Twilight’s Xavier Samuel tries on the best cotton suits of the season
A year ago, Xavier Samuel was another struggling Australian actor hoping to break it in America. Now he’s the face of the latest Twilight film, Eclipse. (He has his own poster here.) We got him on the phone to talk vampires
Xavier, you’re calling from Europe, I understand. Whereabouts?
I’m driving in a black-tinted car on the streets of Berlin.
That’s how you roll?
This is how I roll, man!
Nice. You’re in Berlin shooting—wait for it—a Roland Emmerich movie about Shakespeare. Is this the same Roland Emmerich who did Independence Day and 2012? Please tell me the Rose Theatre blows up at the end of this one.
No, but there is a lot of green screen, a lot of special effects. They’re really re-creating the London from that time. It’s going to be quite visually spectacular. I play the Earl of Southampton. He’s one of the only people that Shakespeare ever dedicated his work to.
So is Shakespeare gay in this movie?
There’s a lot of speculation about that. Historically, some scholars have theorized that Southampton was Shakespeare’s lover. But the film is about the authorship of the plays—who actually wrote them.
Who was it, then?
Maybe the Earl of Oxford. In this film, Shakespeare was some illiterate actor who was putting his name to plays he didn’t even write. It’s a thriller.
Speaking of thrillers: You’re on the poster for the new Twilight film, Eclipse. How did this happen?
I did the audition from Sydney. I put the audition down on tape and sent it over.
Actors are always putting themselves on tape. But they never actually get the role that way!
I’ve been doing that for quite a while—doing these auditions from Australia and sending them out. I don’t know whose desk they land on, or if anyone even watches them. To hear back was a surprise. I flew to Vancouver on a maybe. It was me and four other guys. And I was shooting before I knew it.
Were you a fan of the Twilight series? Tell the truth.
I watched the first film on the plane, on the way over to Vancouver. Then I went straight to the bookstore.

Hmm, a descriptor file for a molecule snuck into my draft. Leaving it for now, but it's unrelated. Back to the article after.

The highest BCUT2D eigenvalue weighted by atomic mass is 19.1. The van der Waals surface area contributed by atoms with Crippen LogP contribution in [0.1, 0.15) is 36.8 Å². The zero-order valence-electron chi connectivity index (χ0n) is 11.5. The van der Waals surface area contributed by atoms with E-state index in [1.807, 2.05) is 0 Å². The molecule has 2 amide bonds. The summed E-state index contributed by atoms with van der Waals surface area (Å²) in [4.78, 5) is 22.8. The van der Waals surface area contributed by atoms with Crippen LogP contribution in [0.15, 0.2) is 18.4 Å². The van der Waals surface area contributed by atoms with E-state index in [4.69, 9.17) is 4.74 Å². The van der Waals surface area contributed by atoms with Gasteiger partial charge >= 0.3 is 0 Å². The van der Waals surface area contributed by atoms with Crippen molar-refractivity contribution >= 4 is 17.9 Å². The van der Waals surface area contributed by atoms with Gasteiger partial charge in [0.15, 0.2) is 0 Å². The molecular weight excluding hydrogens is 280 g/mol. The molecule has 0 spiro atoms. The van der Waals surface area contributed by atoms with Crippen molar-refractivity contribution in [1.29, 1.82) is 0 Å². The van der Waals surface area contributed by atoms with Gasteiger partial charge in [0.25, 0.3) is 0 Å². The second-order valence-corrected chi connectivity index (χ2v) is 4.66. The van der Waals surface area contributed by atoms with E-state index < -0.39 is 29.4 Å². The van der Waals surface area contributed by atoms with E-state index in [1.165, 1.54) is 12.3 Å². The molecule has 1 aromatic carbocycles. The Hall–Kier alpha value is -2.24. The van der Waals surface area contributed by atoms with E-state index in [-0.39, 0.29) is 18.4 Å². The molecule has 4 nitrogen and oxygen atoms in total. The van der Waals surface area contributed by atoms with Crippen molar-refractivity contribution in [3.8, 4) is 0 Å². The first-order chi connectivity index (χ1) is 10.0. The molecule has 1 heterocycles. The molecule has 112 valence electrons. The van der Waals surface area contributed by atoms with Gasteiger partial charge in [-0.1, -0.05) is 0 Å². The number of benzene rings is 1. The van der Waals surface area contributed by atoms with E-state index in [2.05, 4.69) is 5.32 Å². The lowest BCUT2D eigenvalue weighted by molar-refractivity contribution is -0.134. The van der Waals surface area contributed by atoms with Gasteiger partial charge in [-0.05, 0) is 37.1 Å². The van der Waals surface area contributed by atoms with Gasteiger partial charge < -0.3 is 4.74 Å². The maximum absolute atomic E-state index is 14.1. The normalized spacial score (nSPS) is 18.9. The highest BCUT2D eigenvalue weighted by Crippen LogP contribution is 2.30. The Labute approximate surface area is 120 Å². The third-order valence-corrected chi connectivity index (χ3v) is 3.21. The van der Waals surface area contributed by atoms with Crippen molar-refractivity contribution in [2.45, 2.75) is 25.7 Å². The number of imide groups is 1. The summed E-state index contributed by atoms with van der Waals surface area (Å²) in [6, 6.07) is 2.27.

Funny. You play Riley, a hungry newborn vampire out on a rampage. Full disclosure: I read the book, and Riley’s only on one page.
Yes, I was flipping through the book, thinking: Where’s Riley? He’s whittled down to one line. But in the film, we venture into the world of Riley and watch him assembling this newborn army. It’s more action-packed. And it gives me something more to do, thankfully.
Do you get to inflict much damage on the world?
There was no neck biting. I threw a vampire off of a burning car. I also threw a massive log with one hand. The log was attached to a hydraulic system. It made me look really strong.
Is it hard to be the new kid in a franchise like this?
It is a bit like the first day of school. But I felt like part of the family.
Most of your scenes are with Bryce Dallas Howard—who plays the villain, Victoria. She was also new to the Twilight family. Did that help?
We bonded quite early. We just kind of hit it off from the very beginning, rehearsed a lot of stuff, and talked about this almost Lady Macbeth kind of relationship.
You’re intellectualizing Twilight.
You see that Shakespeare reference I just made? [laughs] But she manipulates him in that way.
I’m impressed. How was the green-screen work? Obviously you’re not fighting wolves.
The director would yell Action! and this guy puts a stick in your face. That stick is the wolf. They didn’t teach that at drama school. I must have been sick that day.
Last question: You’re one of many Australians working in Hollywood. Do you all know one another?
We have cult meetings at midnight, somewhere near the Hollywood sign.